Microplastics, tiny fragments of plastic less than 5mm in size, are a hidden form of pollution known to be contaminating waterways and the world's oceans - and now, scientists say, the human digestive system.
And according to a new pilot study, infants' stools contain up to 10 times higher concentrations of a microplastic called polyethylene terephthalate (PET) than adults.
Both adult and infant samples contained roughly the same average level of polycarbonate (PC) microplastics, according to the research published in Environmental Science & Technology Letters journal of the American Chemical Society.
The new study, by authors who received both US and Chinese government funding, warns that while "human exposure to microplastics and the health effects thereof are a global concern, little is known about the magnitude of exposure".
"Infants could be exposed to higher levels of microplastics through their extensive use of products such as bottles, teethers and toys," according to the researchers, but they say "larger studies are needed to corroborate these findings".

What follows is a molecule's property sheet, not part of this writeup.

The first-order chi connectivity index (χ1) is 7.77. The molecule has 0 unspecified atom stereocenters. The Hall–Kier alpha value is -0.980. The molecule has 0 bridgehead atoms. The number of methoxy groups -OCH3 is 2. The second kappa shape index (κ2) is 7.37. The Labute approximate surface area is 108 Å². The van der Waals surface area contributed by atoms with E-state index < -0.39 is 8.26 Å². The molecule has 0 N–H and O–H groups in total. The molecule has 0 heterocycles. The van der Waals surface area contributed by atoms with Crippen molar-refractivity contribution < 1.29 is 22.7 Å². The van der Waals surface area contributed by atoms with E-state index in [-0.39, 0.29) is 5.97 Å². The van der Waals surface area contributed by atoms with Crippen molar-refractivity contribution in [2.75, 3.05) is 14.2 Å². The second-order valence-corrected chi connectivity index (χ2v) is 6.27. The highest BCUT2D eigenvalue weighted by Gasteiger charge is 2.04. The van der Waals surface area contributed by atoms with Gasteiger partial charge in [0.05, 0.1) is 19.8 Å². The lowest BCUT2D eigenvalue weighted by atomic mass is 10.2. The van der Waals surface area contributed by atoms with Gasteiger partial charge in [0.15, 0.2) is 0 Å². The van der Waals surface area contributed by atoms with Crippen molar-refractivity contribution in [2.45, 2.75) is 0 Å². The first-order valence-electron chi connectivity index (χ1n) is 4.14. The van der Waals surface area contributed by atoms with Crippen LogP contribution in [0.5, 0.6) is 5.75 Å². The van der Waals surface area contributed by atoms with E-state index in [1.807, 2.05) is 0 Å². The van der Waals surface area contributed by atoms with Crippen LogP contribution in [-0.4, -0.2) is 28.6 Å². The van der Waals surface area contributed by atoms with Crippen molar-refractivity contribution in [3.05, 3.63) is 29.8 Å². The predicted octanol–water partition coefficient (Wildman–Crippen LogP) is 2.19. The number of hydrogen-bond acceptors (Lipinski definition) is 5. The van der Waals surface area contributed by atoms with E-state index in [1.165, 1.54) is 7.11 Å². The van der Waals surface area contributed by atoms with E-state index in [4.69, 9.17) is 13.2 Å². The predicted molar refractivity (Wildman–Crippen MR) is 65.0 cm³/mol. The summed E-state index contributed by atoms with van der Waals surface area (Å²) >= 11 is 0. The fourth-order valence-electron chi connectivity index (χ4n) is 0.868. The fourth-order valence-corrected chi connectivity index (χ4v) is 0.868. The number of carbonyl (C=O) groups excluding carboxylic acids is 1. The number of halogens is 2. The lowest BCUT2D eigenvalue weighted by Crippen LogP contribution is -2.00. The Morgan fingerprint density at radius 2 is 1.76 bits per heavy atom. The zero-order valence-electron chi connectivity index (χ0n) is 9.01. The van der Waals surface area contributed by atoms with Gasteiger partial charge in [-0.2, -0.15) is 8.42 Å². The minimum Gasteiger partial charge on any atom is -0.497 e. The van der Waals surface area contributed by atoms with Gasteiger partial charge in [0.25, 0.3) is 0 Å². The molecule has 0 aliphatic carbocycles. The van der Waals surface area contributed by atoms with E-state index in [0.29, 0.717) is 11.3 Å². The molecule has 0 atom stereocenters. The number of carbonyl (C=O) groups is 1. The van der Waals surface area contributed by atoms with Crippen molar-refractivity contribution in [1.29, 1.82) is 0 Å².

A report from Canadian researchers previously found that humans could be consuming between 39,000 and 52,000 microplastic particles a year.
It follows claims from one researcher that phthalate pollution is causing babies to be born with small penises.
The World Health Organization (WHO) has called for urgent research on the risks of microplastic to human health after confirming that tiny fragments are found in drinking water.
In its first assessment of plastic pollution, the WHO concluded that there was evidence from 50 studies that microscopic particles are found in water and could be absorbed by the human body.
The WHO reported that particles too small to be seen with the naked eye are likely to be absorbed by the human body, but "firm conclusions" on the risk "cannot yet be determined".